B2B Payments

What Separates Top Accounts Payable Performers From The Rest

Amid talk of enterprise digitization, discussions about paper invoices and checks persist. New research suggests a vast divide between businesses that have embraced technology and electronic processes in the accounts payable department and businesses that instead prefer to retain those paper invoices and checks.

In its The State of ePayables 2018 report, Ardent Partners explores just how deep the divide is between these two ends of the digitization spectrum – and how much late adopters of eInvoicing and automation are paying for their procrastination.

In its survey of nearly 200 accounts payable and finance executives, Ardent Partners, on behalf of Corcentric, contrasted the top performers – the top 20 percent of businesses with the lowest average invoice processing costs and shortest average invoice processing cycles – to the rest of the herd.

Top performers spend five times less than the rest of the surveyed businesses to process an invoice, and processing times are two-and-a-half times faster, the report found. These top performers have also reduced invoice exception rates by 50 percent compared to the rest of the group.

According to researchers, straight-through processing (STP) is a "cornerstone" of top performance in the accounts payable departments. STP capabilities enable businesses to automate invoice processing and reconciliation, which leads to improved buyer-supplier relationships. The report also noted that STP extends opportunities like early payment discounts to the accounts payable department. Top performers have an STP rate that is 2.5 times higher than the rest of the survey's respondents, the report found.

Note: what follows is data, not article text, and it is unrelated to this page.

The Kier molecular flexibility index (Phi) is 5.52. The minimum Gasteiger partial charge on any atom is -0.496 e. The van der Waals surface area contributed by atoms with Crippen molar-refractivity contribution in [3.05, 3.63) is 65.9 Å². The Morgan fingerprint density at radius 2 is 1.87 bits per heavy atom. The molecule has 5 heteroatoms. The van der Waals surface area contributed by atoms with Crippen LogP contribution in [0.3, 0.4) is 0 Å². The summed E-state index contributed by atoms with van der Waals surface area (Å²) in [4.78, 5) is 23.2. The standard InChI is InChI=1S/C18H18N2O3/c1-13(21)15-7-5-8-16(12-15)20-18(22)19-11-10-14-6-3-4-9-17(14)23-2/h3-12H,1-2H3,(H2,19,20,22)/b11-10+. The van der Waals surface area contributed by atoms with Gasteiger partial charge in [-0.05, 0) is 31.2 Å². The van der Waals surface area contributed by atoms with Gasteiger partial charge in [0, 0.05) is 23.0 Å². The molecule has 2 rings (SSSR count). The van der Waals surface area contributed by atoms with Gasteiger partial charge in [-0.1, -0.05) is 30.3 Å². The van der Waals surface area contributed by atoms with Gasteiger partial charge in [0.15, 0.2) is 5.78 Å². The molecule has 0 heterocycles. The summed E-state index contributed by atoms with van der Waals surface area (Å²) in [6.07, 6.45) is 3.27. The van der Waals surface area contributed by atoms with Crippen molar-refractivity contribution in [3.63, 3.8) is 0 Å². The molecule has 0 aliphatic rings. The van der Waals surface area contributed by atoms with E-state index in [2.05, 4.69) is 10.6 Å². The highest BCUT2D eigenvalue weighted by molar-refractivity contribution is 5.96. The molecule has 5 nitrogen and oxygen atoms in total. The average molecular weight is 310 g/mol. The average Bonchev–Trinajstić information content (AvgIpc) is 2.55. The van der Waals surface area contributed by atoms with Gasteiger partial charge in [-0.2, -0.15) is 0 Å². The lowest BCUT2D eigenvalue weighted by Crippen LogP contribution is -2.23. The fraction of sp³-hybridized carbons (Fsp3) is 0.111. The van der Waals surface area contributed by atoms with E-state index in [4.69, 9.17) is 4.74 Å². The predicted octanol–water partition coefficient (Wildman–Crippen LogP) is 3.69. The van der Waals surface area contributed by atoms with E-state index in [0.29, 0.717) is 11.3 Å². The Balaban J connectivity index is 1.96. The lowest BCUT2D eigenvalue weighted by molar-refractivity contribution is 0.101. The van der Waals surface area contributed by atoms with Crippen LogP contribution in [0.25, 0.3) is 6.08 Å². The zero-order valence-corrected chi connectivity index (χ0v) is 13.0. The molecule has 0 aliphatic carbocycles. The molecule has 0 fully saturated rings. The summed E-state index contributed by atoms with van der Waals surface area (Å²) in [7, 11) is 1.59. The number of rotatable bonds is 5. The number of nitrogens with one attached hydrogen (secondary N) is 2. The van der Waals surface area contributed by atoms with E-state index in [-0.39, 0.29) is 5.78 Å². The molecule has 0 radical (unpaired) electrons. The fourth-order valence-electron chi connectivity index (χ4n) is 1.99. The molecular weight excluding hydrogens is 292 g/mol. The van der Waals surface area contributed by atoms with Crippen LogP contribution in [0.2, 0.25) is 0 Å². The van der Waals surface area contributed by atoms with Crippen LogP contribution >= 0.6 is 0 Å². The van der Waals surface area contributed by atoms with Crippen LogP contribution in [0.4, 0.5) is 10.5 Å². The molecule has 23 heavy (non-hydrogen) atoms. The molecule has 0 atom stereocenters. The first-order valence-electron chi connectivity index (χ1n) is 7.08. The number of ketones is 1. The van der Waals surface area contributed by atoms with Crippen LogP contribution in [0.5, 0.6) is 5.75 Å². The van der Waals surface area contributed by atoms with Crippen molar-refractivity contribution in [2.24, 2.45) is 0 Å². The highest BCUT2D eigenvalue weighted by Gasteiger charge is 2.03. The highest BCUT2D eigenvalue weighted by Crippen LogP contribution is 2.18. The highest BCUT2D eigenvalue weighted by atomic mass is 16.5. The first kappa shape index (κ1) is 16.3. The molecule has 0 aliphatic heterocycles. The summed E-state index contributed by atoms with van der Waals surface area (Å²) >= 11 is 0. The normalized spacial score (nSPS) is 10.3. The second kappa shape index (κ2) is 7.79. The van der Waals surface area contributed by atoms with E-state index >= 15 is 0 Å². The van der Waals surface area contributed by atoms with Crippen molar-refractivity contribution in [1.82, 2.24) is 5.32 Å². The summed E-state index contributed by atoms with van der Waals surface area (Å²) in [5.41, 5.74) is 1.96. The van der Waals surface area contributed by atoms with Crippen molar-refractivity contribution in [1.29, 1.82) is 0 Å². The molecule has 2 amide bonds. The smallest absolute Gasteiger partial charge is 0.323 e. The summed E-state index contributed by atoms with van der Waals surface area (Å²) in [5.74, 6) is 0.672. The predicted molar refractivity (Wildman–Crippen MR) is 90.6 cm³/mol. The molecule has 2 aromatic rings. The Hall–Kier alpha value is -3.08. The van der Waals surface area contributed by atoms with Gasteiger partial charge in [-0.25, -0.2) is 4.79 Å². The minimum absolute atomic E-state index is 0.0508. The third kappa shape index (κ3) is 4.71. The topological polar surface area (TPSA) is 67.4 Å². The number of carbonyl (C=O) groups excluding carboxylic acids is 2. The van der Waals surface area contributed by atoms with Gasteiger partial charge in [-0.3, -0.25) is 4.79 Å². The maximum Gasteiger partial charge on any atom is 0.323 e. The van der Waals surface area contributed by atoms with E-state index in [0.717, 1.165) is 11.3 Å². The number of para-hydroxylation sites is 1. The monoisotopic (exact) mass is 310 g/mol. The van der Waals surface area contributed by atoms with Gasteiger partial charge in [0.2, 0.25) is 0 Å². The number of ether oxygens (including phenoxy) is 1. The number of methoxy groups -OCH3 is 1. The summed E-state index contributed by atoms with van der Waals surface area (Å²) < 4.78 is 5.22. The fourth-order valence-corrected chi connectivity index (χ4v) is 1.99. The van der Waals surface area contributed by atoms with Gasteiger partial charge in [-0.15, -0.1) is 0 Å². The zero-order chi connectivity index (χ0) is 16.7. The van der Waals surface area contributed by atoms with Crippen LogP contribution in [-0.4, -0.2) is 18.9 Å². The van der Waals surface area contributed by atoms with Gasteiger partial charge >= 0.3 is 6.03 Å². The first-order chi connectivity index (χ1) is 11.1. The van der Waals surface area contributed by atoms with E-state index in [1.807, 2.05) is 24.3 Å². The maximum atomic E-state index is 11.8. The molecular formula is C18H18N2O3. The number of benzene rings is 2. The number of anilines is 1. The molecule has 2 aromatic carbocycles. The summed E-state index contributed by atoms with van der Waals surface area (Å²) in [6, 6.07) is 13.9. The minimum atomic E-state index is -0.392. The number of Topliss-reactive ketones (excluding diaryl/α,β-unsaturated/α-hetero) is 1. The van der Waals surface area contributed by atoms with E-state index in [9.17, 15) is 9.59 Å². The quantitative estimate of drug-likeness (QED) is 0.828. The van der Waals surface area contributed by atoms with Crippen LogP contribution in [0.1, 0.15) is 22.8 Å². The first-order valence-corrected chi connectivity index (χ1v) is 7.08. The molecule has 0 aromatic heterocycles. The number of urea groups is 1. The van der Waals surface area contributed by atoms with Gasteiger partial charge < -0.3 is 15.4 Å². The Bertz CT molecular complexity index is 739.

Most top performers (52 percent) automate their procure-to-pay processes, and 48 percent have business networks in place to connect to suppliers (compared to 24 percent and 28 percent of the rest of the group, respectively). The rate at which best-in-class performers adopt eInvoicing is nearly double that of their competitors.

The Past – and Future – of AP Tech Adoption

The report indicates a clear divide between top performers and their competition when it comes to accounts payable efficiency. While the gap is wide, researchers noted overall improvement in the perception of the accounts payable department.

Whereas 33 percent of survey respondents in 2016 viewed AP as "very" or "exceptionally" valuable to their firms, that figure has increased to 52 percent in 2018, the report said.

Yet researchers also found that accounts payable is not top-of-mind for budget increases and project approvals, despite clear recognition among AP professionals that the department needs some work. Forty-one percent of all survey respondents said the high percentage of invoice exceptions is a top challenge today, while 39 percent of invoice approvals and payments take too long. Too much paper, high invoice processing costs and a lack of visibility into invoice and payment data were also cited by at least a third of survey respondents.

Most survey respondents support AP and procurement automation, while payment management was also cited by half of executives as a key focus area that has dedicated support staff in the AP department. But management fraud appears to be a new frontier for accounts payable professionals, with 87 percent of survey respondents noting that they manage fraud prevention efforts for their firms.

While executives across the board see increasing value in accounts payable as a strategic component of the enterprise, there remains a clear differentiation between top performers and the rest of the group when it comes to technology adoption.

Best-in-class respondents are nearly twice as likely to implement blockchain, while they are also more than 40 percent more likely to integrate artificial intelligence and to leverage electronic B2B payments than their competitors.

"The discussion of where accounts payable can go in the months and years ahead is deep and complex," the report concluded. "The AP function has many avenues in which to not only enhance its own operations, but [to] become a true partner in the digitized enterprise of the future."



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